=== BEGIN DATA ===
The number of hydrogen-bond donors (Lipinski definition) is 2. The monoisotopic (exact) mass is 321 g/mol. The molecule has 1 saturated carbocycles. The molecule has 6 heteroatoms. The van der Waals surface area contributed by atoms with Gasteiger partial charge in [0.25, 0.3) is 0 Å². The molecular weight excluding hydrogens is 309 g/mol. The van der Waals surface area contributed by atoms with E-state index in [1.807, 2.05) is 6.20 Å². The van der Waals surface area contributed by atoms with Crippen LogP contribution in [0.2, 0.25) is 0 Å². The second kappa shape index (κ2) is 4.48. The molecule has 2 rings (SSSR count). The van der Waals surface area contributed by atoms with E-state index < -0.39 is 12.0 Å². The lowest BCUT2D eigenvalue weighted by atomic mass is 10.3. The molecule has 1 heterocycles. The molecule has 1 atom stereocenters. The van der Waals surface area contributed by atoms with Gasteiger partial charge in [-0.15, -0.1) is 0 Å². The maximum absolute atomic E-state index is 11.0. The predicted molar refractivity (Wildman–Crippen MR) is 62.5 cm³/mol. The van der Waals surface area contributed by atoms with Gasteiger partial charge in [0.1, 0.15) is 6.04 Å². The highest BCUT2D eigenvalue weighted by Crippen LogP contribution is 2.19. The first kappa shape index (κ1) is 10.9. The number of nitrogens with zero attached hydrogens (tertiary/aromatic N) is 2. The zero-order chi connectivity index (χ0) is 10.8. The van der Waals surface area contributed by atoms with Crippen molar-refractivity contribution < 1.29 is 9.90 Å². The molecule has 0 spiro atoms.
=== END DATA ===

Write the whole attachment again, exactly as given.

The number of hydrogen-bond donors (Lipinski definition) is 2. The monoisotopic (exact) mass is 321 g/mol. The molecule has 1 saturated carbocycles. The molecule has 6 heteroatoms. The van der Waals surface area contributed by atoms with Gasteiger partial charge in [0.25, 0.3) is 0 Å². The molecular weight excluding hydrogens is 309 g/mol. The van der Waals surface area contributed by atoms with E-state index in [1.807, 2.05) is 6.20 Å². The van der Waals surface area contributed by atoms with Crippen LogP contribution in [0.2, 0.25) is 0 Å². The second kappa shape index (κ2) is 4.48. The molecule has 2 rings (SSSR count). The van der Waals surface area contributed by atoms with E-state index < -0.39 is 12.0 Å². The lowest BCUT2D eigenvalue weighted by atomic mass is 10.3. The molecule has 1 heterocycles. The molecule has 1 atom stereocenters. The van der Waals surface area contributed by atoms with Gasteiger partial charge in [-0.15, -0.1) is 0 Å². The maximum absolute atomic E-state index is 11.0. The predicted molar refractivity (Wildman–Crippen MR) is 62.5 cm³/mol. The van der Waals surface area contributed by atoms with Gasteiger partial charge in [0.1, 0.15) is 6.04 Å². The highest BCUT2D eigenvalue weighted by Crippen LogP contribution is 2.19. The first kappa shape index (κ1) is 10.9. The number of nitrogens with zero attached hydrogens (tertiary/aromatic N) is 2. The zero-order chi connectivity index (χ0) is 10.8. The van der Waals surface area contributed by atoms with Crippen molar-refractivity contribution < 1.29 is 9.90 Å². The molecule has 0 spiro atoms.